News From the Farm | April 8, 2019

Lambs on their way to do their part for Open Farm Day!

A recent article in the N.Y. Times described the spread of a deadly, drug-resistant fungus, infecting people around the world.  The fungus has developed resistance to common drugs that used to be effective in treating it and thus most patients do not recover from infections. Many researchers believe that the drug resistant fungi causing these infections in humans, developed as a result of the heavy use of fungicides to control plant disease on crops. Many of the fungicides used in agriculture are closely related to the antibiotics used to treat fungal infections in humans.  Repeated exposure encourages the fungal populations to develop resistance. This is similar to the concern that antibiotic resistant bacteria have developed as a result of the excessive use of antibiotics in animal feed.  Unfortunately, in confined animal production systems, antibiotics are commonly administered to healthy livestock in low does for disease prevention.

In organic agriculture, antibiotics are not used in animal feeds, they are not used to control plant diseases and they are not administered in low doses for animal health. Animals on organic farms are supposed to be provided with pasture and healthy living conditions, reducing the need for lots of interventions to keep them healthy.

There is a widespread misconception that organic farmers spread raw manure on their fields, which might result in residues of antibiotics and pesticides from conventional production building up in organic soils. (This misconception, oddly, was repeated in the N.Y. Times article.)  However, the use of COMPOSTED materials is supported by the National Organic Program and strongly encouraged by most organic certifiers, resulting in limited use of raw manures from conventional agriculture transferred to organic agriculture.  When manure is used as a fertilizer on organic farms, the majority of organic farmers use the manure as a stock for their compost and in the process of making compost, they heat the manure to temperatures that break down antibiotics and pesticides.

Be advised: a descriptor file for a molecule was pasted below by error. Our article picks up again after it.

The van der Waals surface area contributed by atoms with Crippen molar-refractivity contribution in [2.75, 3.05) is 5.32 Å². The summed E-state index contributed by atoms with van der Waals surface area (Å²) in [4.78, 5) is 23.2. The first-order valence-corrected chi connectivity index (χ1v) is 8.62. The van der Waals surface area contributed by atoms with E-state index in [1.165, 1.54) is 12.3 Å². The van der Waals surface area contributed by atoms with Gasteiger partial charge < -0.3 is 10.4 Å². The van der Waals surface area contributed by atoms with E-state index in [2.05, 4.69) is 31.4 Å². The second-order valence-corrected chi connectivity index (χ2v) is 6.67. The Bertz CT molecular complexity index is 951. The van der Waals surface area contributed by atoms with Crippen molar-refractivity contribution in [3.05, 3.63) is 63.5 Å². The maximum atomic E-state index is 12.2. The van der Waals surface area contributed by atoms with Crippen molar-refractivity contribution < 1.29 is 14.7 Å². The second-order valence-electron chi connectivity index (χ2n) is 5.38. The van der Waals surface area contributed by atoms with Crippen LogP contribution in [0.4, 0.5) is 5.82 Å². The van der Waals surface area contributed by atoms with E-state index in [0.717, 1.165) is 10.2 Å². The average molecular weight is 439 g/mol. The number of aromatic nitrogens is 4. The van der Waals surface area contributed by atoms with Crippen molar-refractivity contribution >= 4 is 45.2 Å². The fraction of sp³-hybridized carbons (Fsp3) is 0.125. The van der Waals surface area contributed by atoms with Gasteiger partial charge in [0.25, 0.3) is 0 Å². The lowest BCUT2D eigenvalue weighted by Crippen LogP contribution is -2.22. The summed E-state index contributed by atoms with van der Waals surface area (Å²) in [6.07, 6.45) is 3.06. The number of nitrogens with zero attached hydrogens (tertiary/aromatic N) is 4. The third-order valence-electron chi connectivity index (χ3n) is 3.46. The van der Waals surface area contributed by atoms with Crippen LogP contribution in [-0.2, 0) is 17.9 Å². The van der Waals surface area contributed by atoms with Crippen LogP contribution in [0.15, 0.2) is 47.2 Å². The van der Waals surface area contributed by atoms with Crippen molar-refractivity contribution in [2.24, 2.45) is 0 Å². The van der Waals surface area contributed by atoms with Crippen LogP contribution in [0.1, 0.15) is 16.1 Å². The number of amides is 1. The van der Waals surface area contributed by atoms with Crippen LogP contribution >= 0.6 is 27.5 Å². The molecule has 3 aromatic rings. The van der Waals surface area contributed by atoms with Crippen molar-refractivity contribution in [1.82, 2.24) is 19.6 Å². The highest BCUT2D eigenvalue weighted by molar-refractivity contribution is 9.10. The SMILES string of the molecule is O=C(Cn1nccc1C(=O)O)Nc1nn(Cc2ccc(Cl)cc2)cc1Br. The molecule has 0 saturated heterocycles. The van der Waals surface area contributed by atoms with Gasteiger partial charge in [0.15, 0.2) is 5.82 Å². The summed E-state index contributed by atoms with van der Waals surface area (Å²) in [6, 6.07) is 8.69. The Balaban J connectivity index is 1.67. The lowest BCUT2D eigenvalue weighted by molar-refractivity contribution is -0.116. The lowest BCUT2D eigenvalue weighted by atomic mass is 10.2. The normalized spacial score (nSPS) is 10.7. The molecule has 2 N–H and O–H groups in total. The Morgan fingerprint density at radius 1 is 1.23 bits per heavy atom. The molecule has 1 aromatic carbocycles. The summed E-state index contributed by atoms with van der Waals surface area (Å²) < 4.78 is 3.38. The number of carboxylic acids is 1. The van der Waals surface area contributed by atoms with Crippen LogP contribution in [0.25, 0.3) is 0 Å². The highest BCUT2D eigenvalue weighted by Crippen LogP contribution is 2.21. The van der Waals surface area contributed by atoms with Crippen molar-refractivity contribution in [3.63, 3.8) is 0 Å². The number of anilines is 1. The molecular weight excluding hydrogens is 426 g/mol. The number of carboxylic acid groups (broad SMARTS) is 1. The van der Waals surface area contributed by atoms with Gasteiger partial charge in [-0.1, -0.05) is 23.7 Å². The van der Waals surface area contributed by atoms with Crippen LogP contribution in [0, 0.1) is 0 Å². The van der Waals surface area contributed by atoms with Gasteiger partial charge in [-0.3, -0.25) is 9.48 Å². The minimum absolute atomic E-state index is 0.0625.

For all of these reasons, it seems clear that one benefit of certified organic agriculture is the protection of global public health by the reduced exposure to antibiotics and the reduction in development of antibiotic resistant fungi and bacteria.  

Unfortunately, organic agriculture is but a small part of the whole.  In California, only 4% of the land is managed organically, even after 40 years of the organic movement. California has by far the most certified organic farms of any other state in the country and has been a leader in the organic movement for many years.  Even though the number of organic farms, the sale of organic products, and the amount of organic land in the U.S. are all rising, there is a long way to go before the benefits of organic agriculture will be enjoyed by more people.  

There is turmoil in the organic movement these days.  The current administration of the National Organic Program refused last year to implement animal welfare rules that the entire organic industry supported, saying that animal welfare is not a part of organic certification. In other controversial actions, hydroponic farms have been certified organic even though these farms ignore sustainable soil health or other fundamental tenets of organic agriculture.  Many of the benefits of organic agriculture are described in a recent report released by the California Certified Organic Farmers. Because the organic movement is facing so many threats, this is an important time to review its benefits and founding principals.  Full Belly Farm thanks all of our CSA members and other friends in our extended community for continuing to be concerned, aware and supportive of the spread of organic agriculture.  Organic farmers depend on your involvement to achieve our common goals!

—Judith Redmond